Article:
The study was conducted by the National Center on Performance Incentives at Vanderbilt. The center, which takes no advocacy position on the issue, was created at the university's highly regarded Peabody College of Education and Human Development in 2006 with a $10 million federal research grant.
In a three-year experiment funded by the federal grant and aided by the Rand Corp., researchers tracked what happened in Nashville schools when math teachers in grades 5 through 8 were offered bonuses of $5,000, $10,000 and $15,000 for hitting annual test-score targets. About 300 teachers volunteered. Researchers randomly assigned half of the participants to a control group ineligible for the bonuses and the other half to an experimental group that could receive bonuses if their students reached certain benchmarks.
Researchers designed the bonuses to be large enough to function as a legitimate incentive for teachers whose average salary, according to a union official, is between $40,000 and $50,000. There were no additional variables in the experiment: no professional development, mentoring or other elements meant to affect test scores. The bonuses, totaling nearly $1.3 million, were funded by businessman Orrin Ingram, according to news reports. A university spokeswoman said Tuesday evening that she could not confirm those reports, and Ingram could not be reached for comment.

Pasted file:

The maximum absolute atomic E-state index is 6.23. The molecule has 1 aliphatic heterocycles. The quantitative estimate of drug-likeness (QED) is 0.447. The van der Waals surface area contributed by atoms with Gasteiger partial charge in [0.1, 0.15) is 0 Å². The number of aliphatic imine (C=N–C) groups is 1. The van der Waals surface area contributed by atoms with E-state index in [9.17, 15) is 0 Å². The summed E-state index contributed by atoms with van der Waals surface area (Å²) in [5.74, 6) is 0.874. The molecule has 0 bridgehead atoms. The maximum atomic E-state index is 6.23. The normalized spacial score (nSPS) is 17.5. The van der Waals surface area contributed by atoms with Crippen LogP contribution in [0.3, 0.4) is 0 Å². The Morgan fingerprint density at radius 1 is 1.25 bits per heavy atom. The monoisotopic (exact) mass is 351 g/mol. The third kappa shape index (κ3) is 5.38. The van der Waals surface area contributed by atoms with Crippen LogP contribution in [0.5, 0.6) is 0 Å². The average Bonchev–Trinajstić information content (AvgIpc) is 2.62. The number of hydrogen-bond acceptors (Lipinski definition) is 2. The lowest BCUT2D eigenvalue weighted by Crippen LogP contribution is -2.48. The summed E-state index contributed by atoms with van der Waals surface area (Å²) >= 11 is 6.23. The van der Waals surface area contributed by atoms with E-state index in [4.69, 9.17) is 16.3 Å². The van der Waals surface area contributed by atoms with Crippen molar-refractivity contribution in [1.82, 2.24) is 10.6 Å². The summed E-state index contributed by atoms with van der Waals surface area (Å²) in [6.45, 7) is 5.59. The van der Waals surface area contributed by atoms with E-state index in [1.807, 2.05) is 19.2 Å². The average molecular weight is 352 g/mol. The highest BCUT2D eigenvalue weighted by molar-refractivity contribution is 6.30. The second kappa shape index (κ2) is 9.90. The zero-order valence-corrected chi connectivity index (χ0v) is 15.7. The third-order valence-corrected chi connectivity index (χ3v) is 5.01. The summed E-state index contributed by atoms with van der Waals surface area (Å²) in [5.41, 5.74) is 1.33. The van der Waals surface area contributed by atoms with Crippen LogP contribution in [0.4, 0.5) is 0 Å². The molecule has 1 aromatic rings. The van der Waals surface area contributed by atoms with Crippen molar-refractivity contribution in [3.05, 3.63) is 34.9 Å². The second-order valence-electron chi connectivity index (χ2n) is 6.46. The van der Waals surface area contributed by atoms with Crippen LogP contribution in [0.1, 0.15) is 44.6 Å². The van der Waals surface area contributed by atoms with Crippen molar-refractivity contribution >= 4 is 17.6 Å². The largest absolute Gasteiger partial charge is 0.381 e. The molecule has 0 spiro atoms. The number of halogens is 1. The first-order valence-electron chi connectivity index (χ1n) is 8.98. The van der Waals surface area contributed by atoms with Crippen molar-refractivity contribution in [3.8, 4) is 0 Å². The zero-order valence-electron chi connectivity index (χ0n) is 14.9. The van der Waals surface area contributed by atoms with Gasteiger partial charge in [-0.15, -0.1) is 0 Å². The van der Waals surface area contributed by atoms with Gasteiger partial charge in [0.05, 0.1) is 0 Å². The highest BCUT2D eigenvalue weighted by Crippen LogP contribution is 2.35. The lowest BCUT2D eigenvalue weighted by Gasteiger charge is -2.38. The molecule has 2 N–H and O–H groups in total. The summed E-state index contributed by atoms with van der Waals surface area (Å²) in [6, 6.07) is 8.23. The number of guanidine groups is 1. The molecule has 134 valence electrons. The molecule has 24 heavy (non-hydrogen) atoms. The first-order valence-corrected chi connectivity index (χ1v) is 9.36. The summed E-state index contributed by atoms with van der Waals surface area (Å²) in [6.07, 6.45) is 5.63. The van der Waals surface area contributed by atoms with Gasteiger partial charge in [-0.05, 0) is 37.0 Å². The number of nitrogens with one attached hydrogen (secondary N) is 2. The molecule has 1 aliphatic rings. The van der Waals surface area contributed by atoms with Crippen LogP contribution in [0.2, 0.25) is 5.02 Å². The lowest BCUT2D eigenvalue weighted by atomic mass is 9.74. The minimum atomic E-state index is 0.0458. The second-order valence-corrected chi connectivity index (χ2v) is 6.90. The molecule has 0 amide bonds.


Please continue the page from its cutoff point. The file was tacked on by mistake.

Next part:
On the whole, researchers found no significant difference between the test results from classes led by teachers eligible for bonuses and those led by teachers who were ineligible. Bonuses appeared to have some positive effect in the fifth grade, researchers said, but they discounted that finding in part because the difference faded out when students moved to the sixth grade.
This prompted the following memorable bit of edu-speak from the administration:
"While this is a good study, it only looked at the narrow question of whether more pay motivates teachers to try harder," said Peter Cunningham, assistant U.S. education secretary for communications and outreach. "What we are trying to do is change the culture of teaching by giving all educators the feedback they need to get better while rewarding and incentivizing the best to teach in high-need schools, hard to staff subjects. This study doesn't address that objective."Definitely a strong showing by Cunningham but he didn't mange to work in the word 'excellence.' That's going to cost him some points
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